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Superhero Comic Books Are Good Literature! Part 3: Watching the Watchmen

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Many comic book scholars, nerds, and shop owners alike feel the alpha and the omega of this view of superhero comic books as Good Literature is Alan Moore’s masterpiece, Watchmen.  

Now widely considered one of the best superhero stories ever written, Watchmen was originally released as a twelve-issue maxi-series in 1986-87.  It is set in an alternate, or even dystopian, reality.  The year is 1985; Richard Nixon is still president and has been for more than our standard two terms.  The United States won the Vietnam War thanks to the help of the only character with true superpowers in the book, Dr. Manhattan (Jon Osterman), and superheroes, or as they like to call themselves, “costumed adventurers”, in the United States have been forced to A) quit, B) work for the government, or C) go underground.  For an added layer of intensity, the world is on the brink of nuclear war.

One of the bonuses of writing a story that incorporates several pictures on a page is the ability the writer has to address many different events simultaneously.  Each page can have any number of panels, and Moore uses this to his advantage, by throwing several events at his readers at once.  For instance, Watchmen begins with the murder of one of the government-sponsored superheroes, The Comedian (Eddie Blake); a discussion between the detectives investigating it; and the diary entries of an underground hero, Rorschach (Walter Kovacs), as he tries to solve the case.

Very good class; that does sound like the beginning of a journey, or perhaps a Hero’s Journey . . . .

In the first chapter, “At Midnight, All the Agents . . .”, Rorschach, whose mask is a constantly moving replica of the actual Rorschach Ink Blot Test, symbolizing quite poignantly, (particularly in this chapter) that everyone sees him differently, seeks out all the heroes in and around New York City, regardless of status, to inform them of The Comedian’s death as well as his intent to investigate it as a homicide with a message.  He suspects someone is after “costumes.”  Through this clever exposition and Moore’s primary use of an objective point of view (the kind you usually get when you watch a movie—no thought bubbles, no narration save the few diary entries), readers are taken on a tour of the world of New York superheroes in Watchmen’s 1985.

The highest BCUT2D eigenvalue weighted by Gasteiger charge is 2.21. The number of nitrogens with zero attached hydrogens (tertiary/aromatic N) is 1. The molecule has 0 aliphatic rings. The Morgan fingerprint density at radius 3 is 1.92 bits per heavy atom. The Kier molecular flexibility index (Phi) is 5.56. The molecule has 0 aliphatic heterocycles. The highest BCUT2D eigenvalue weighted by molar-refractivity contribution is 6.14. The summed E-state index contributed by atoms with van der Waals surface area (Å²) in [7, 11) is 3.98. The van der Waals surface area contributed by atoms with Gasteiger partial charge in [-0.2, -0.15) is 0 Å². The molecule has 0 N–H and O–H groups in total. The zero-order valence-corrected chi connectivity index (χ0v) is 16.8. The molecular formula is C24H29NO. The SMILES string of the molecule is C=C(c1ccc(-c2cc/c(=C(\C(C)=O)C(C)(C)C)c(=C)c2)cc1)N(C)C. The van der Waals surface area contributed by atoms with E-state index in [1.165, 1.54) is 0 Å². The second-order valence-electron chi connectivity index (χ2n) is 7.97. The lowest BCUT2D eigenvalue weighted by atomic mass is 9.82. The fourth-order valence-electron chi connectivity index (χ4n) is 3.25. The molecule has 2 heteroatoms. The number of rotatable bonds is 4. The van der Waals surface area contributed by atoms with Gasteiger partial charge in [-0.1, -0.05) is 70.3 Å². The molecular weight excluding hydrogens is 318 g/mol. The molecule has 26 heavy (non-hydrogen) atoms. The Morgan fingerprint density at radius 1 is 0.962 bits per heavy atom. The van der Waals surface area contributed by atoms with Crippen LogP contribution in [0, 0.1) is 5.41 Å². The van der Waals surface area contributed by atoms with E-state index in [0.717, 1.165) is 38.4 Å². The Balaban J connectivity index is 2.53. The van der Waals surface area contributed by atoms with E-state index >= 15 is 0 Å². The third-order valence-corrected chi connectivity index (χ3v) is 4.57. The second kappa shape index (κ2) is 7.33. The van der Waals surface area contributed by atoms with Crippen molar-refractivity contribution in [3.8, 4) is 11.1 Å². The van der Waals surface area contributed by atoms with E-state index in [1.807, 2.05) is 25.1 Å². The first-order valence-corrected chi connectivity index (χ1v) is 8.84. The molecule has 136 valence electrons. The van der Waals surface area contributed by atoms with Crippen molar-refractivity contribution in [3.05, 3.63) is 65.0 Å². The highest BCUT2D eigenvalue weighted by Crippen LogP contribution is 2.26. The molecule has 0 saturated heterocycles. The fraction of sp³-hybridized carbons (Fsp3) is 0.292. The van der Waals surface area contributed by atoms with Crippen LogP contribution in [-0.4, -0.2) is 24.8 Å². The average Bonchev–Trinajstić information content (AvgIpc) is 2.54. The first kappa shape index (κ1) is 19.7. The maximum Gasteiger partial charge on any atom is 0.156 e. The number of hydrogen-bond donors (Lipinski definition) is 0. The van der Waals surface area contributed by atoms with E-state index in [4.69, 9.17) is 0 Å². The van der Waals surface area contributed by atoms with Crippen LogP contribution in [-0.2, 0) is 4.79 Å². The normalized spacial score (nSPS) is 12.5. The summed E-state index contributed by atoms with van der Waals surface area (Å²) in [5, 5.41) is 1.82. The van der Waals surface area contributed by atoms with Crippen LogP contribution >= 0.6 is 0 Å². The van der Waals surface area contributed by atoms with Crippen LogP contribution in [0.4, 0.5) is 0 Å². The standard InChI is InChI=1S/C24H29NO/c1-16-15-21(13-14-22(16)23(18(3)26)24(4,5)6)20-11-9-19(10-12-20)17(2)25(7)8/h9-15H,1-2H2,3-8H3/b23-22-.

Rorschach’s first stop is the home of Nite-Owl II (Daniel Dreiberg).  Nite-Owl is pudgy, middle-aged, retired from the life of a costumed adventurer, and clearly pathetic.  But he is not a stereotype.  In his behaviors and actions, he is more like a Jungian archetype on a journey from being the Orphan and surviving difficulty to being the Warrior and proving his worth.  Archetypes often come up in Good Literature because they are solid manifestations of real “types” of people.  The Orphan symbolizes the disjointed man, drifting, not connected to anything or anyone.  Whether his disconnectedness is through loss of family or identity is open for interpretation, and how that Orphan reacts to his situation is as well.  It is enough to say here that Nite-Owl behaves in such a way—forlorn, depressed, confused, and only happy when talking with his mentor, the first Nite-Owl, about his glory days—as to show the readers that he embodies this archetype.  

As the story progresses, Nite-Owl grows.  He sees his faults and begins to deal with them.  He makes some mistakes, he has some problems, and he reacts to them realistically, at times weakly.  But in the end, he emerges a hero, a hero with faults, problems, and foibles that solidly cement him in the zone of REAL—and the possession of real characters, if you remember, is one of the legs of our definition of Good Literature.

Come back next week for more analysis of the characters in Watchmen!  It only gets better!

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